WASHINGTON — Hackers breached the Illinois State Board of Elections voter registration database last summer, one chapter in the currently unfolding story of Russian cyberattacks on U.S. election related systems in 2016.
Indeed, the overall role Russia played in trying to influence the 2016 elections in cyberattacks and beyond is the subject of sprawling investigations in Congress and by Special Counsel Robert Mueller, who is probing possible collusion between Russia and the Trump campaign team. On Thursday, former FBI Chief James Comey will testify before the Senate Intelligence Committee in a likely history-making blockbuster session over whether Trump pressured him to drop his Russia inquiry.
The Illinois chapter in this saga surfaced in August.
News that the Illinois State Board of Elections was hacked — possibly by Russians — was disclosed when the Washington Post reported on Aug. 29 that “hackers targeted voter registration systems in Illinois and Arizona, and the FBI alerted Arizona officials in June that Russians were behind the assault on the election system in that state.”
Rep. Mike Quigley, D-Ill., a member of the House Intelligence Committee, unwittingly set off a bit of a firestorm during a Monday interview with the Chicago Tribune editorial board when he talked about Russian hacks of the Illinois State Board of Elections.
Quigley told the Chicago Sun-Times on Tuesday that he was not offering up anything new. “I was only talking about things that were reported last year, that’s all. . . . There was open source reporting that the Russians were involved.”
The hack had nothing to do with counting the votes in elections in Illinois. The hackers looked at voting registration data: name, address, date of birth, gender and the last four digits in the Social Security number.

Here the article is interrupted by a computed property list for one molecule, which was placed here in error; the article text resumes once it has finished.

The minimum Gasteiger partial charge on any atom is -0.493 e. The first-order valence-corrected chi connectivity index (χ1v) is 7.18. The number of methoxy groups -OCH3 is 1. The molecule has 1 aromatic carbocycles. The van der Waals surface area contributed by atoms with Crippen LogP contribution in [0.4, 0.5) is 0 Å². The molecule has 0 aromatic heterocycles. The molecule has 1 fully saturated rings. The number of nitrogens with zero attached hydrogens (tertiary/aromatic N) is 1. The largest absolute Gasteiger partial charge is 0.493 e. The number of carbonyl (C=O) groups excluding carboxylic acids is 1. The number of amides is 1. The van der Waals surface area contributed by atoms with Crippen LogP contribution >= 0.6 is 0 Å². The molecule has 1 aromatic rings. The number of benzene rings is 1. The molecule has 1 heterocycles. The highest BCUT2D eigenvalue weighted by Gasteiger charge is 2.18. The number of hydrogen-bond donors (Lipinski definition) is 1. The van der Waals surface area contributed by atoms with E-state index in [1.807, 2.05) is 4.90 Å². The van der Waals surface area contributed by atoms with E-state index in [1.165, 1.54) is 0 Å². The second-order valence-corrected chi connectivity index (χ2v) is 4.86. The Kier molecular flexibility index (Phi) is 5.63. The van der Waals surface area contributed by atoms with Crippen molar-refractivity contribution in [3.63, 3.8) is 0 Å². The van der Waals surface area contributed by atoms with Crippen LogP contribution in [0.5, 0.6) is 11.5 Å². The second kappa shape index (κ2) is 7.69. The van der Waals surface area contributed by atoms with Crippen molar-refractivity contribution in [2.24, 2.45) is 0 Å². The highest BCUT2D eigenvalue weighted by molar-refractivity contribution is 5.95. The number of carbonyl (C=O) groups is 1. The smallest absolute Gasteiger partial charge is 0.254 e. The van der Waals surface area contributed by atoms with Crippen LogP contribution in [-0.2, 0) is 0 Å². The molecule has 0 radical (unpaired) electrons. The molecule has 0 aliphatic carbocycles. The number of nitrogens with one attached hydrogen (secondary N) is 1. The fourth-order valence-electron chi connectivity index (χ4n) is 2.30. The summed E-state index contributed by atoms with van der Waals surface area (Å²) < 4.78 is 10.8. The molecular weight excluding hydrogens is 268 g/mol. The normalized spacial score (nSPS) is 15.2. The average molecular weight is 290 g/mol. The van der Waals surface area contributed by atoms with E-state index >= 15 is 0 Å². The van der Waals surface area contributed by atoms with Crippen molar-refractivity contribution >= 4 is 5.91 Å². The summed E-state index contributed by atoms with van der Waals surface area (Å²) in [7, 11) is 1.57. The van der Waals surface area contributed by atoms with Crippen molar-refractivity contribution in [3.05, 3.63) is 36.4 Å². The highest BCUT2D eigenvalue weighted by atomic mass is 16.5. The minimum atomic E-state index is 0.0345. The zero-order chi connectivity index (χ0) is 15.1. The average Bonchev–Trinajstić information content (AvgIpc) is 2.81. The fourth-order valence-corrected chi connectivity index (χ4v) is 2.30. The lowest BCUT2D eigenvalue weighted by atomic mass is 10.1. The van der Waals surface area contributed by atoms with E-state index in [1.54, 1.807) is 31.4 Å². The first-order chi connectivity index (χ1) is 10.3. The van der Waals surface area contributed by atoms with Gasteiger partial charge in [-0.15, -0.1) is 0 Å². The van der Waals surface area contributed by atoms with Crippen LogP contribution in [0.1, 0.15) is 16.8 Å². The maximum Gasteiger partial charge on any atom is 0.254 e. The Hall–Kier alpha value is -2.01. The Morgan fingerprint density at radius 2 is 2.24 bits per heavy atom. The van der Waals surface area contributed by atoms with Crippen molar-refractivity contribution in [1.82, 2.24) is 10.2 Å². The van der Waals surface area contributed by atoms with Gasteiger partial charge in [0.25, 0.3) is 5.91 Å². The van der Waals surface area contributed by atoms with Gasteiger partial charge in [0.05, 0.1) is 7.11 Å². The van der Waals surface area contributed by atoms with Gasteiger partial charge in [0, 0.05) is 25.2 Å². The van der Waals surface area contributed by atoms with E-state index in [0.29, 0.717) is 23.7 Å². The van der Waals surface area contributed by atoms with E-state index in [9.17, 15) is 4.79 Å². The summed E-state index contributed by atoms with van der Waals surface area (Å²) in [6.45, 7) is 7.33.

The hackers searched through about 80,000 records overall, with the elections board confirming that the records of just under 3,000 voters were viewed by the hackers.
The Chicago Sun-Times has learned how the hackers got in the Illinois State Board of Elections system.
A report on the state board database breach prepared by the Illinois State Board of Elections on Aug. 26, 2016, and obtained by the Sun-Times, details how the hackers were detected by state board information technology staffers.
The big clue: “Processor usage had spiked to 100% with no explanation,” said the report, with an analysis of server logs showing the “heavy load” was “malicious in nature,” and aimed at the online voter application website.
The particular form of the Illinois cyberattack was a “SQL injection” — as in Structured Query Language — where malicious code can be planted.
As Ken Menzel, the general counsel for the state elections board put it, “we saw data being downloaded and it was going to a place where it shouldn’t have been going, so we shut them down.”
The place: The data was going to a server in the Netherlands — not one of the 109 separate election jurisdictions in the State of Illinois.
How did the hackers get in the system to do the “SQL injection?”
Menzel said “we had something that wasn’t properly battened down in one of the fields on the on-line portion of the website.” That was “a mistake on our end.”
Here’s the timeline:
Server logs showed the cyberattack began June 23 with malicious SQL inquiries. Once detected, the staff put in code changes on July 12.
“We figured out the hole they had gotten through and plugged that up,” Menzel said.
The next day, the website was taken offline. On July 19, the Illinois General Assembly and the Illinois Attorney General were notified. The AG’s office notified the FBI, which started an investigation in cooperation with the Department of Homeland Security. On July 21, the site was coming back online.
A variety of security enhancements were put in place and more monitoring for traffic from malicious sources started.
“The attackers continued to hit” state board IP addresses “five times per second until Aug. 12, when attacks abruptly ceased.”
On Monday, a story in The Intercept about a newly leaked top secret National Security Agency memo detailed how Russian hackers where even more ambitious than previously thought, penetrating a U.S. voting software supplier and hunting for entree into the computer systems of other local voting authorities.
The software supplier, VR Systems, did not have contracts with the Illinois State Board of Elections, the Chicago Board of Election Commissioners or the Cook County Clerk, spokesmen for the three election agencies told the Sun-Times.